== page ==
﻿ Experience of an M.Math Interview at Indian Statistical Institute - Gonit Sora ## 25 Jul Experience of an M.Math Interview at Indian Statistical Institute

Getting into ISI was a dream. I appeared for ISI B.Math exam twice but couldn’t make it and appeared for M.Math in 2019, I attempted 18 questions in the objective part and fully solved 5 questions from the subjective part in the written exam held on 5th May 2019. My name was shortlisted for interview that was scheduled to be held on 20th may at 3:30 pm.

On the day of interview, I reached ISI at 1 pm, had my lunch there, took a walk around the Campus and walked into the Stat-Math unit at 2:30pm. The person sitting in the office asked me to produce my original documents for verification and wait in the lobby. My turn came at 3:15 as I was asked to enter room S18 where interviews were taking place.

There were 5 professors in the interview panel. Later, (after checking ISI Bangalore website), I came to know their names: Ramesh Sreekantan (P1), Parthanil Roy (P2), Yogeswaran D (P3), Manish Kumar (P4) and Mathew Joseph (P5).

Below is a transcript of the interview from my memory.

P2: Hi!

I: Hi Sir.

I: I am Pijush Pratim Sarmah and I am completing my Bachelor of Science this year from Tezpur University.

P2: Which college?

I: There are no colleges under Tezpur University. My program is 5-year Integrated M.Sc in Mathematics.

P5: You are allowed to leave after 3 years?

I: Yes Sir.

P2: Fine, other than ISI what entrances have you appeared for?

I: I qualified IIT JAM with AIR 242 and passed the written exam of TIFR but couldn’t pass the interviews.

P1: What are your interests in Mathematics?

I: Real Analysis and Linear Algebra.

P5: Please go to the board and take a piece of chalk.

**I do as they command**

P5: Suppose A is a $3\times 2$ real matrix and B is a $2\times 3$ real matrix. What will be the determinant of the product matrix $AB$?

I: The determinant will be $0$.

P5: How?

I: We know that $rank(AB)\leq rank(A)$ and $rank(A)$ is at most $2$. So $AB$ is a $3\times 3$ matrix whose rank is less than $3$. Hence, it is not invertible and its determinant is $0$.

P3: Can you show that $rank(AB)\leq \min\{rank(A),rank(B)\}$?

** I showed this using the fact that column space of $AB$ is a subspace of column space of $A$ and row space of $AB$ is a subspace of row space of $B$**

P2: Okay, good. If $A$ is a real symmetric matrix, can we compare the ranks of $A$ and $A^2$?

**Now, this is a question that I solved just the night before my day of interview, so I showed that $rank(A)=rank(A^2)$. My confidence grew and I knew that I could do very well from there.**

P3: Your solution is correct. Do you know that real symmetric matrices have a beautiful property?

I: Yes, Sir. Real Symmetric matrices are diagonalizable.

P3: Good. Now using the fact that real symmetric matrices are diagonalizable, can you show that $rank(A)=rank(A^2)$ when $A$ is a real symmetric matrix?

I: There are many useful properties of diagonalizable matrices. Where should I start?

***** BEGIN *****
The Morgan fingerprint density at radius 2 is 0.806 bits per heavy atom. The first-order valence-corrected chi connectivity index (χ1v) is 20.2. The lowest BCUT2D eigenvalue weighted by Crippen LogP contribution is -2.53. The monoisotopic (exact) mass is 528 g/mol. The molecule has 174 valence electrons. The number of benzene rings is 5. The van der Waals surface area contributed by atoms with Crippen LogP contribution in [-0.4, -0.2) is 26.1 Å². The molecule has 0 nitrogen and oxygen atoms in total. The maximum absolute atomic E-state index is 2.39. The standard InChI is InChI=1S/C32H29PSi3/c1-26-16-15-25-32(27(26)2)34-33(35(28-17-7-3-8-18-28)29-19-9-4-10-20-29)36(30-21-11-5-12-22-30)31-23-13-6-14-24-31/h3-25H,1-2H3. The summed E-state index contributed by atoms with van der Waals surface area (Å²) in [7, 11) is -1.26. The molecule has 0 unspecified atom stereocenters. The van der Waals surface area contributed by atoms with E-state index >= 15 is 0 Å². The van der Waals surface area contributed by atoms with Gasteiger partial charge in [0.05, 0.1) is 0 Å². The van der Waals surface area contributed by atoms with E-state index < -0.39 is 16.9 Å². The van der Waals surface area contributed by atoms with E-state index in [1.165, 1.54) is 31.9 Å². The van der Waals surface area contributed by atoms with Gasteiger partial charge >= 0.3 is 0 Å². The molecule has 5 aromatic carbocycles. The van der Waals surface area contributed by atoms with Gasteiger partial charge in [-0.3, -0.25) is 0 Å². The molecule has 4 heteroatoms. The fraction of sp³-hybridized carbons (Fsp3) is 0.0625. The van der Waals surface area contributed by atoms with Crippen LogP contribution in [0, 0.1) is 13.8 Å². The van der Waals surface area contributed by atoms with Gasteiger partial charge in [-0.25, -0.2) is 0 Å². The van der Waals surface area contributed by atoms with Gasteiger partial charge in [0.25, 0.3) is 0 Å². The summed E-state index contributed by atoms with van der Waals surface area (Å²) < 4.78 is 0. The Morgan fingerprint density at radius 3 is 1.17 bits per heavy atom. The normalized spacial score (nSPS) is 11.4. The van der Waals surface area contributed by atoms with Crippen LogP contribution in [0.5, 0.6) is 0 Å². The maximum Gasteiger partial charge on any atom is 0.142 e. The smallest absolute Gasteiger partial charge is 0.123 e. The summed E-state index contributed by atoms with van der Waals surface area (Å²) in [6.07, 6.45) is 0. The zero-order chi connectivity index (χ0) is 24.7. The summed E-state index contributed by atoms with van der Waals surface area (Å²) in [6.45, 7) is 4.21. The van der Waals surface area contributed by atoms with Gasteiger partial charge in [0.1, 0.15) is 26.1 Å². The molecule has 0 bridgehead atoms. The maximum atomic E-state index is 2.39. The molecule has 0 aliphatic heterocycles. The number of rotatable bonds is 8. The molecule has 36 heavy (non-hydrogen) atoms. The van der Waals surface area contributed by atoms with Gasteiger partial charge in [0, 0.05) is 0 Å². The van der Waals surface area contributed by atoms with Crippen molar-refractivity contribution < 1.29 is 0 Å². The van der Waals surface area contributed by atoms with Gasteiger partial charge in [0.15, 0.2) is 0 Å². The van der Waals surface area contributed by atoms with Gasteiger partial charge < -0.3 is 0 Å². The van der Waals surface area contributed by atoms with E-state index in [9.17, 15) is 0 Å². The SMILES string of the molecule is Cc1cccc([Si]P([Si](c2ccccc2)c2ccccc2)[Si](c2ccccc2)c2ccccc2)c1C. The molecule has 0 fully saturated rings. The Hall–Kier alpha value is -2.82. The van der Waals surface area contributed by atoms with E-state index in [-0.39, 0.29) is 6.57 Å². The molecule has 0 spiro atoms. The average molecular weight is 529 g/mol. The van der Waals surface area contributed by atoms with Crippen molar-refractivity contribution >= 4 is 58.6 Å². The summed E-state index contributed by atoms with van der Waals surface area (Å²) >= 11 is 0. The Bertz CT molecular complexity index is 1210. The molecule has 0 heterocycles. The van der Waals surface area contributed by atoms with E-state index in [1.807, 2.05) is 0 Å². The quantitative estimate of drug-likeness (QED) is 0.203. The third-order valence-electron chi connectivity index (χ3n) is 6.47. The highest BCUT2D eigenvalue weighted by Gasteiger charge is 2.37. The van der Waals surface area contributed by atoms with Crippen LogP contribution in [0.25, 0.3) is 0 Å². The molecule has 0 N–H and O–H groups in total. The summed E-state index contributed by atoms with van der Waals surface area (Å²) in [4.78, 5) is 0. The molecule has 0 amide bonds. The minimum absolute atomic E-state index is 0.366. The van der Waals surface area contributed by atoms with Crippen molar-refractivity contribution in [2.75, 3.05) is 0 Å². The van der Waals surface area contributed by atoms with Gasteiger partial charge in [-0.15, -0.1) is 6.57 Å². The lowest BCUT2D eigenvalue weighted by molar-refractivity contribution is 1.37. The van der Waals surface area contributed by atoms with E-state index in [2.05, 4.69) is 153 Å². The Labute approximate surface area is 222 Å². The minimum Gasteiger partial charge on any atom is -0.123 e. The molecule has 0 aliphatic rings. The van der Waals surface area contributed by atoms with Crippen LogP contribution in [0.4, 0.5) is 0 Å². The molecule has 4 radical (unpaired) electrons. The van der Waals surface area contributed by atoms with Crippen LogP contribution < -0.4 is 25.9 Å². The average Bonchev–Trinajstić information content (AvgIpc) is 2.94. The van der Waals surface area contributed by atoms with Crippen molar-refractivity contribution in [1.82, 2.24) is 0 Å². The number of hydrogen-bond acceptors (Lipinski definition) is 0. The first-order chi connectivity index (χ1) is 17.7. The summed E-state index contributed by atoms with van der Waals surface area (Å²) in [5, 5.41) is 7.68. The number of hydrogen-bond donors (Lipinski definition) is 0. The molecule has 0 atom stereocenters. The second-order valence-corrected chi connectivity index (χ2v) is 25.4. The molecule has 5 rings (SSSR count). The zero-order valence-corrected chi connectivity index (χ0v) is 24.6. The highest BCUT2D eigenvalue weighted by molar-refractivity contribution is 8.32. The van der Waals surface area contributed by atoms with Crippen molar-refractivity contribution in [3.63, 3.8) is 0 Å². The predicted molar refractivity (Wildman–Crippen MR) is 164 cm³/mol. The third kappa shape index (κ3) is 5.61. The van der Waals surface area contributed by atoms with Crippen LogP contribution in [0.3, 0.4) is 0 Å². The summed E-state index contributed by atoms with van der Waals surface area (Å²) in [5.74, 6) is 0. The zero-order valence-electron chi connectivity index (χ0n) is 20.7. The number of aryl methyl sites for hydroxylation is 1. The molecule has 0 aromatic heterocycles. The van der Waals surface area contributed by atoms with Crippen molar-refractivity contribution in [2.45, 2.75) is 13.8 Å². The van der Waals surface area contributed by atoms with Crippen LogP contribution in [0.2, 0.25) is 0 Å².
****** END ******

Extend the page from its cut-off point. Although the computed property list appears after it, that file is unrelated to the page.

P5: Just use the definition of diagonalizable matrices.

**I started solving the problem and got stuck in a step where I needed to use the fact that if $D$ is a Diagonal matrix then $rank(D)=rank(D^2)$, but I hesitated to say that**

P2: Yes, you are in the right direction. What can you say about ranks of $D$ and $D^2$?

P1: What is the rank of a diagonal matrix?

I: It is precisely the number of non-zero diagonal entries. — (The moment I said that, all my confusion disappeared and I proceeded with my explanation)– Now, since, $D^2$ is obtained by squaring the diagonal entries of $D$, rank of $D$ and $D^2$ are equal and so are the ranks of $A$ and $A^2$.

P2: Correct! Lets move onto Analysis. Suppose $f:\mathbb{R} \rightarrow \mathbb{R}$ is continuous and $\{x_n\}$ be a Cauchy sequence in R. Will $\{f(x_n)\}$ be a Cauchy sequence?

I: Since $\mathbb{R}$ is complete, $\{x_n\}$ converges to some point, say $x$. By sequential criteria of continuity, $\{f(x_n)\}$ converges to $f(x)$. Therefore, $\{f(x_n)\}$ is a Cauchy sequence.

P2: Very good. Now, if we restrict the domain of the function to $(0, +\infty)$, will the same result hold?

I: No. If we consider the function $f(x)=1/x$ which is continuous on the given domain and the Cauchy sequence $\{x_n\}=\{1/n\}$ in the domain, then $\{f(x_n)\}=n$, which is unbounded and hence not a Cauchy sequence.

P2: Under what condition does a continuous function maps Cauchy sequences to Cauchy sequences?

I: When the function is uniformly continuous.

P5: If a function is continuous on $\mathbb{R}$, can you impose some condition on the function which will make the function uniformly continuous?

I: If limit of the function at $+\infty$ and $-\infty$ exists in $\mathbb{R}$.

P1: Okay, then it has to be bounded. Does there exist any real-valued function which is continuous and bounded on $\mathbb{R}$ but not uniformly continuous?

I: $\sin(x^2)$.

P2: How will you show that?

I: I can give two sequences such that the limit of the sequence obtained by subtracting the corresponding terms of the sequences is zero but the limit of the sequence obtained by subtracting the corresponding terms of the image sequences is non-zero.

P3: Okay. You have the idea. You don’t need to do it further.

**After this, asked me a few questions about my life at Tezpur University and said that the interview was over. From their encouraging response throughout the interview, which lasted for 25-30 minutes, I was quite sure that I would get in. And I did get in.

I would like to thank Prof. Anjan Kumar Chakrabarty (IIT-Ghy), Kuldeep Sarma (Research Scholar, Tezpur University) and Sourav Koner (M.Sc, Tezpur University) for guiding me in my preparation and making this possible for me.**

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